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Jakarta Post

Curfews will do little to stop COVID-19 surge in Greater Jakarta, say experts

  • Moch. Fiqih Prawira Adjie

    The Jakarta Post

Jakarta   /   Wed, September 2, 2020   /   05:38 pm
Curfews will do little to stop COVID-19 surge in Greater Jakarta, say experts Back in business: Ticketing officials from the Bogor Botanical Gardens in Bogor, West Java, greet visitors at the entrance gate on Tuesday as the gardens reopen to the public after more than three months of closure due to the COVID-19 outbreak. (JP/P.J. Leo)

Experts have expressed skepticism about whether the curfews imposed in Bogor and Depok in West Java will be effective in curbing the rapid transmission of COVID-19 in the two cities. 

The Bogor and Depok administrations began imposing curfews last week, requiring places like supermarkets, restaurants and malls to close at 6 p.m. and prohibiting outdoor activities after 8 p.m.

Both cities have begun to see spikes in COVID-19 cases, with 61 new confirmed cases recorded in Depok city and around 60 recorded in Bogor regency and Bogor city on Tuesday. Bogor and Depok cities are currently categorized as high-risk, or red zones, with high rates of transmission, while Bogor regency is categorized as a medium-risk or orange zone.

Berry Juliandi, secretary-general of the Indonesian Young Academy of Science (ALMI) and IPB University biologist, expressed doubt about the effectiveness of the curfews in slowing the increase in COVID-19 cases, saying transmission could also occur during the daytime.

“Maybe this kind of restriction can suppress the increase in COVID-19 cases, but the result won’t be significant,” Berry told The Jakarta Post on Wednesday.

Read also: ‘Chaotic’: Epidemiologists concerned about healthcare crisis after recent surge in COVID-19 cases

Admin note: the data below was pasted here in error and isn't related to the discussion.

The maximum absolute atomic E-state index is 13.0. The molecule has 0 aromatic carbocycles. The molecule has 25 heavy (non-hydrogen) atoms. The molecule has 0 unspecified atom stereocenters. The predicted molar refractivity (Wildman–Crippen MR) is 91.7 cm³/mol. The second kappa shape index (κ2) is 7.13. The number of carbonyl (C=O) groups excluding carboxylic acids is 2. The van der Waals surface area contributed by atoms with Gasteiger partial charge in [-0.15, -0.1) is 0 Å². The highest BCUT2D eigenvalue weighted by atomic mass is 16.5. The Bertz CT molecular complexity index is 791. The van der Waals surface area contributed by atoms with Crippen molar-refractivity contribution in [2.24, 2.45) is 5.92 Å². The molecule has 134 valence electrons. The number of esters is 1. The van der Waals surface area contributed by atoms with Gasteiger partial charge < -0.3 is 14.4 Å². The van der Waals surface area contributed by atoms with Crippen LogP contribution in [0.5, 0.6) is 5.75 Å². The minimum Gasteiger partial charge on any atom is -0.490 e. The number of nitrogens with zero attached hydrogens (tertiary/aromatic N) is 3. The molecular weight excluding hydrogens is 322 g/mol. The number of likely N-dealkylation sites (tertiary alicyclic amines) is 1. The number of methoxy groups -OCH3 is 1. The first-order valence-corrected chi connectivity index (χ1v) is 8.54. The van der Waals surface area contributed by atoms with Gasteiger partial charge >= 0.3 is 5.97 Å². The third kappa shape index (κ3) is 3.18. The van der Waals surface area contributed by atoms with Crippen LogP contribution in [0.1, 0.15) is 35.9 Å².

Syahrizal Syarif, an epidemiologist from the University of Indonesia, worried the curfew would negatively impact businesses that operate at night, saying opening hours of businesses should last until 10 p.m.

While he believed that imposing lockdown measures was the best way to reduce transmission, as has been proven in countries like Australia, he also said closing down the economy might not be the right strategy for Indonesia, which has experienced at least six months of economic slowdown during the implementation of large-scale social restrictions (PSBB).

“The most important thing is that people wear masks, maintain physical distance and wash their hands regularly,” he told the Post. “This is because [respiratory] droplets have been the main cause of transmission [...]. Therefore, masks and physical distance are non-negotiable.”

He advised the administrations to stage public information campaigns on the importance of following health protocols and to begin imposing heavier sanctions against those found not wearing masks.

Berry suggested that regions with high rates of transmission should be allowed to enforce lockdowns, with the government providing basic necessities and social assistance for residents.

Amid the rise in cases, West Java Governor Ridwan Kamil has extended the PSBB measures in Bogor, Depok and Bekasi until Sep. 29.